I recently saw a picture caption on the page of an adult of Facebook that read 'In order to use this picture, you must have my explicit written permission,'
Lock Haven, PA (PRWEB) August 27, 2009
For most college students, the concept of privacy has yet to catch up with the reality of privacy - or lack thereof - on social networking sites. Most students don't understand the impact of compromising photos, comments, and messages on social networking sites. Additionally, most haven't been given any guidelines to help them determine what type of information is safe or appropriate to share online. According to Dr. Rey Junco, author, researcher and associate professor at Lock Haven University, these trends mandate that educators take a more active role in educating students on online privacy and social networking best practices. This fall, Dr. Junco will help college academic advisors develop a greater understanding of online privacy, and illustrate ways to effectively share online privacy information with students.
"Social networking sites are a significant part of college students' lives, yet very few have a realistic view of the level of privacy they can expect when engaging in online activities," said Dr. Junco. "Most of them have a false sense of security, which makes them vulnerable online. Additionally, their lack of regard could very likely impact future success as employers are increasingly diligent in evaluating candidates' social networking profiles when making hiring decisions. Due to the widespread use of social media among college students, we can no longer confidently say that we are preparing them for success if we don't help them develop mature guidelines for using social networking sites."
In recent months, Dr. Junco has traveled extensively giving lectures to higher education professionals about the importance of developing and implementing social media guidelines for students. Last month, at the14th Annual Institute for Computer Policy and Law at Cornell University, Dr. Junco spoke on a panel on the topic of "In Loco Parentis in Cyberspace" and the implications of the lack of online privacy protocols and social networking best practices among college students. Based on feedback from educators in attendance, research and conversations with college students, Dr. Junco was compelled to develop a more proactive stance on higher education professionals' role in helping to educate students on responsible uses of social media.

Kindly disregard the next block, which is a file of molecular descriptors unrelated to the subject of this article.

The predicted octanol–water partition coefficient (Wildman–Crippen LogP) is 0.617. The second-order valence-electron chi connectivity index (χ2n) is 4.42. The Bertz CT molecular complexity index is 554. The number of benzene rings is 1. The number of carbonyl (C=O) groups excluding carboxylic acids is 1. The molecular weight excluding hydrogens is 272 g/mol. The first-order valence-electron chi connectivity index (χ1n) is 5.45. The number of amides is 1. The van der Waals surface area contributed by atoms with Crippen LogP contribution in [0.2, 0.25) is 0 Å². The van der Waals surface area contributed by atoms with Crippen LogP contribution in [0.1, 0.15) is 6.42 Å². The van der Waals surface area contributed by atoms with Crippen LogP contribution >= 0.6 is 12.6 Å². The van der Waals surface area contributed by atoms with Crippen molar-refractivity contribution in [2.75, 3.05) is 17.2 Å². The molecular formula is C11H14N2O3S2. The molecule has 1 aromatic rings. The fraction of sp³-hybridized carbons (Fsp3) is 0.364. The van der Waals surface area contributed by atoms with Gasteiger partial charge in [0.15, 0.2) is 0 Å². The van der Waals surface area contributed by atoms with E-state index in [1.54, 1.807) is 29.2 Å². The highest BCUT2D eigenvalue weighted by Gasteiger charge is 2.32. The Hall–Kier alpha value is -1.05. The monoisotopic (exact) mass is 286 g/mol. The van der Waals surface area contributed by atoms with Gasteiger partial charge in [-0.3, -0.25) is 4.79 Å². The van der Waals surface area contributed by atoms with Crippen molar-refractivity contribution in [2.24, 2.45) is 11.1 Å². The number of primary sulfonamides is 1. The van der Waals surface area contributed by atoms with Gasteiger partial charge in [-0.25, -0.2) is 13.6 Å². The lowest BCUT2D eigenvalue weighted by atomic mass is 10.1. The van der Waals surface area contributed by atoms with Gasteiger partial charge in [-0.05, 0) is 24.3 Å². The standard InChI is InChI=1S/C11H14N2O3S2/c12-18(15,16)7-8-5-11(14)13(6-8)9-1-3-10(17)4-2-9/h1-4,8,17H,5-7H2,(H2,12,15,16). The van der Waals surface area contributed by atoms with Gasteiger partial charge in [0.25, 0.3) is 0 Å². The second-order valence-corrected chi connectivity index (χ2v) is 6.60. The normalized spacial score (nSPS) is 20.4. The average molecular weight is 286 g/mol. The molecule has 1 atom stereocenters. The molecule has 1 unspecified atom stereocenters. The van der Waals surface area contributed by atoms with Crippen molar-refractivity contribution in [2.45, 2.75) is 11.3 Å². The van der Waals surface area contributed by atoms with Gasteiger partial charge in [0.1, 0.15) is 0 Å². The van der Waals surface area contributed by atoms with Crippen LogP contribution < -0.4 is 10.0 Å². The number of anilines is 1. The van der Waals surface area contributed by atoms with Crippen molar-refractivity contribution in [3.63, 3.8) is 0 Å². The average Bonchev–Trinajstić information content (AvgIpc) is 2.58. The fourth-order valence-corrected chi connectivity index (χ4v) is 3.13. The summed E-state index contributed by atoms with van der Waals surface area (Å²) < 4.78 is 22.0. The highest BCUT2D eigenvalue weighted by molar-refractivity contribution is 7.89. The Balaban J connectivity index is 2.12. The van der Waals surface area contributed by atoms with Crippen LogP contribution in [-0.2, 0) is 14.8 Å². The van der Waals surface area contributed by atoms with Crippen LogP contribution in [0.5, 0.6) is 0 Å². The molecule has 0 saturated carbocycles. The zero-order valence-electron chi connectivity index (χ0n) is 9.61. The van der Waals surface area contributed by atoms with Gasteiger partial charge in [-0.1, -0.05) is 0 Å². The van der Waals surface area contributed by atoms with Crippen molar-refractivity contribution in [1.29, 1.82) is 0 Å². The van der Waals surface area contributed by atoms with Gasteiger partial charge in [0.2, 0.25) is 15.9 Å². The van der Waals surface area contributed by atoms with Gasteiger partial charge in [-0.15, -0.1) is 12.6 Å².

On October 29, Dr. Rey Junco will address online privacy with academic advisors at "Innovative Advising in Challenging Times" at the Eighth Annual Professional Development Conference on Academic Advising. Dr. Junco will discuss different concepts of privacy, including contractual privacy, legal privacy and perceived privacy, and what types of personal information can be safely shared online. One of the primary goals of the presentation is to help higher education professionals better understand how privacy online differs from privacy offline, in order to effectively educate and advise students on what rights they have online, and what rights they give away when they engage in certain online activities.
While a large number of teenagers and young adults have difficulty grasping the concept of online privacy, many adults also struggle with the concept. In addition to educating students on online privacy standards and protocols, Dr. Junco also urges more higher education professionals to take a greater interest in social media in order to learn about online privacy settings, online information uses, and trends in information sharing among college students. If higher education professionals take the initiative to immerse themselves in social media, they will be better prepared to demonstrate best practices and lead students by example.
"I recently saw a picture caption on the page of an adult of Facebook that read 'In order to use this picture, you must have my explicit written permission,'" said Dr. Junco. "It's extremely important that we as adults take the lead, and develop a more comprehensive understanding of online privacy. If adults haven't grasped that images posted online can be manipulated and rebroadcast by anyone who views them, then we can't expect them to educate their children or students."
For more information on Dr. Junco's and his research, visit http://www.reyjunco.com or email him at firstname.lastname@example.org. Dr. Junco is available for interviews with local and national media, and can provide tip sheets for developing stories on college students and the Internet, online privacy and social networking best practices.
About Dr. Rey Junco:
Dr. Rey Junco is an Associate Professor in the Academic Development and Counseling Department and Director of Disability Services at Lock Haven University in Lock Haven, Pennsylvania. As a researcher, he studies social media and their impact on students' academic performance, behavior and development. Dr. Junco received his B.S. in psychology from the University of Florida and his M.S. in clinical psychology and D. Ed in counselor education from Pennsylvania State University. Dr. Junco is the author of "Connecting to the Net Generation" and the lead editor of "Using Emerging Technologies to Enhance Student Engagement". He has contributed to "Your College Experience: Strategies for Success" and "Meeting Challenges and Building Support: Creating a Climate for First-Year Student Success".